1 min read
22 September 2022
British American Tobacco South Africa announced in August that the illicit cigarette trade comprised 70% of the total market in South Africa in the past year.
But according to a new study by University of Cape Town’s PhD candidate Nicole Vellios, BATSA’s estimate is wrong.
The results were published in an article in Econ3x3, the online economic policy publication housed at UCT’s Southern Africa Labour and Development Research Unit.
Nicole Vellios spoke with Radio Islam International to discuss her research findings.
Vellios mentioned two reasons why the BATSA estimate is incorrect: the forecast of 70% is for Gauteng, not for South Africa as a whole, whereas the number for South Africa is 34%. The second reason is that the number is for the stores that sell illicit cigarettes, not the total number of cigarettes consumed.
Furthermore, she said that BATSA exaggerated the illicit trade with the hope of swaying the national treasury from increasing excise taxes.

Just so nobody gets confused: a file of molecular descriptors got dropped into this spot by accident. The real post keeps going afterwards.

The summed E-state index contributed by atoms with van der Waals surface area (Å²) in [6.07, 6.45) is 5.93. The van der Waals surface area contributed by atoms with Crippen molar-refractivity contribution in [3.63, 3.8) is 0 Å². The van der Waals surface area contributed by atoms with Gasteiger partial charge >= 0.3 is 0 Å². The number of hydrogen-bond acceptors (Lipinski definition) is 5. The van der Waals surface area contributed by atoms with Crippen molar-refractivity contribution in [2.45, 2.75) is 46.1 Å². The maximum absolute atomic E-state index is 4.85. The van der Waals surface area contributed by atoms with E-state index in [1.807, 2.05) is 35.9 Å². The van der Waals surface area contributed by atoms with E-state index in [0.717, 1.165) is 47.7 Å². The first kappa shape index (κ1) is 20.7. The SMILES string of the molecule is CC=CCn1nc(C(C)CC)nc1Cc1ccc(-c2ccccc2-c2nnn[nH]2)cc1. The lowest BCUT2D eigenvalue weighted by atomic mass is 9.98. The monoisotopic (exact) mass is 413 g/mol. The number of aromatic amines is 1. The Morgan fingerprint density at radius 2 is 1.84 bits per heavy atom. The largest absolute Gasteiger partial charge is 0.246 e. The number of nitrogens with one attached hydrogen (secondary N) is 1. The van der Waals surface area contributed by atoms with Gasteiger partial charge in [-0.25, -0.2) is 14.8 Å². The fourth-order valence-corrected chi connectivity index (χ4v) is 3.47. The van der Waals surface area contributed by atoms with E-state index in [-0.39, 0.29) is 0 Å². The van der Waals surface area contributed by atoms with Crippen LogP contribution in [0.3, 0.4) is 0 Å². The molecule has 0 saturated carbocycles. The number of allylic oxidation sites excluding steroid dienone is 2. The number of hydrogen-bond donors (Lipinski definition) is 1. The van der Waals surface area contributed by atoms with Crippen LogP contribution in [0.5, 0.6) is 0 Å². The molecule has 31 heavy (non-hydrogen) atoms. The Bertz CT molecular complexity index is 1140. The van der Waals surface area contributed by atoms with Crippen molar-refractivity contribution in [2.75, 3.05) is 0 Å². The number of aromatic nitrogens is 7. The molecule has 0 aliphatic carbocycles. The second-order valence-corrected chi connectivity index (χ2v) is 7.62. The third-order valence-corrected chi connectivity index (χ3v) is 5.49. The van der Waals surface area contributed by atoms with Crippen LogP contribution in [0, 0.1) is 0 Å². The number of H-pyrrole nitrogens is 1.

According to Vellios, the BATSAs’ only objective is to maximise profits and monopolise the market.
BATSA is losing market trade to illicit cigarette manufacturers who are not paying the excise tax and VAT, amounting to R23.
Hence, they use the stats to prove illicit trade is a concerning issue, albeit underhandedly.
She added that as much as the illicit trade is a massive issue, it is not as high as BATSA makes it to be.
“So, in our estimate, illicit trade is around 54% which is still a huge number,” she said.
However, Vellios said they think illicit trade is a problem because of weak chain supply control, not because of high excise taxes.
Vellios sent an inquiry email to BATSA about the 70% estimate but has not responded.
[LISTEN] to the podcast here
By Nokwanda Dlangamandla